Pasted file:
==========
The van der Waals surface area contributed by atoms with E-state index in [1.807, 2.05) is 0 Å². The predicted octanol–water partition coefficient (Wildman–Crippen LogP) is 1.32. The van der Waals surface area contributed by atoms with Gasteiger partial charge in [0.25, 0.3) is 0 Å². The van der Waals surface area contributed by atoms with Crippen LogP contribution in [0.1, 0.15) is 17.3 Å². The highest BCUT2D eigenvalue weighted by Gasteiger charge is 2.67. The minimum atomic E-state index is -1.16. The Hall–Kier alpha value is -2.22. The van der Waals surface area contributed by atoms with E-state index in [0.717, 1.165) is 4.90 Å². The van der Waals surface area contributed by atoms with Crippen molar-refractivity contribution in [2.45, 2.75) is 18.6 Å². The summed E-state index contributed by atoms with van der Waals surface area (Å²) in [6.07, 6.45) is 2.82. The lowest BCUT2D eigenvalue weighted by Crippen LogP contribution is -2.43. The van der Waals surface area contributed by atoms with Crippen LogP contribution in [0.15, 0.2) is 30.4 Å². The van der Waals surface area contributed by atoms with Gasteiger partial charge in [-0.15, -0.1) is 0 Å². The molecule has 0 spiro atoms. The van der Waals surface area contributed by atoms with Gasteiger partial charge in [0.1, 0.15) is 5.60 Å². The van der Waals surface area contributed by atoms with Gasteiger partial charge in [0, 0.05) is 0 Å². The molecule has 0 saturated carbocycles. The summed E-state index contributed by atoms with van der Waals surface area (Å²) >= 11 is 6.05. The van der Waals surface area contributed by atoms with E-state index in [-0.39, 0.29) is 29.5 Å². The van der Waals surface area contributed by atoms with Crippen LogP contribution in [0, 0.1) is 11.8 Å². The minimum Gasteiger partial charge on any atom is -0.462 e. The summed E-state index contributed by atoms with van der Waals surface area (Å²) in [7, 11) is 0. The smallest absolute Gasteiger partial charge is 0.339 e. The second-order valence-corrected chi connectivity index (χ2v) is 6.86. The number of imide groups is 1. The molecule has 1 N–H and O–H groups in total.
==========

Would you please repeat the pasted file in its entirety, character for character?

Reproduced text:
The van der Waals surface area contributed by atoms with E-state index in [1.807, 2.05) is 0 Å². The predicted octanol–water partition coefficient (Wildman–Crippen LogP) is 1.32. The van der Waals surface area contributed by atoms with Gasteiger partial charge in [0.25, 0.3) is 0 Å². The van der Waals surface area contributed by atoms with Crippen LogP contribution in [0.1, 0.15) is 17.3 Å². The highest BCUT2D eigenvalue weighted by Gasteiger charge is 2.67. The minimum atomic E-state index is -1.16. The Hall–Kier alpha value is -2.22. The van der Waals surface area contributed by atoms with E-state index in [0.717, 1.165) is 4.90 Å². The van der Waals surface area contributed by atoms with Crippen molar-refractivity contribution in [2.45, 2.75) is 18.6 Å². The summed E-state index contributed by atoms with van der Waals surface area (Å²) in [6.07, 6.45) is 2.82. The lowest BCUT2D eigenvalue weighted by Crippen LogP contribution is -2.43. The van der Waals surface area contributed by atoms with Crippen LogP contribution in [0.15, 0.2) is 30.4 Å². The van der Waals surface area contributed by atoms with Gasteiger partial charge in [-0.15, -0.1) is 0 Å². The molecule has 0 spiro atoms. The van der Waals surface area contributed by atoms with Gasteiger partial charge in [0.1, 0.15) is 5.60 Å². The van der Waals surface area contributed by atoms with Gasteiger partial charge in [0, 0.05) is 0 Å². The molecule has 0 saturated carbocycles. The summed E-state index contributed by atoms with van der Waals surface area (Å²) >= 11 is 6.05. The van der Waals surface area contributed by atoms with E-state index in [-0.39, 0.29) is 29.5 Å². The van der Waals surface area contributed by atoms with Crippen LogP contribution in [0, 0.1) is 11.8 Å². The minimum Gasteiger partial charge on any atom is -0.462 e. The summed E-state index contributed by atoms with van der Waals surface area (Å²) in [7, 11) is 0. The smallest absolute Gasteiger partial charge is 0.339 e. The second-order valence-corrected chi connectivity index (χ2v) is 6.86. The number of imide groups is 1. The molecule has 1 N–H and O–H groups in total.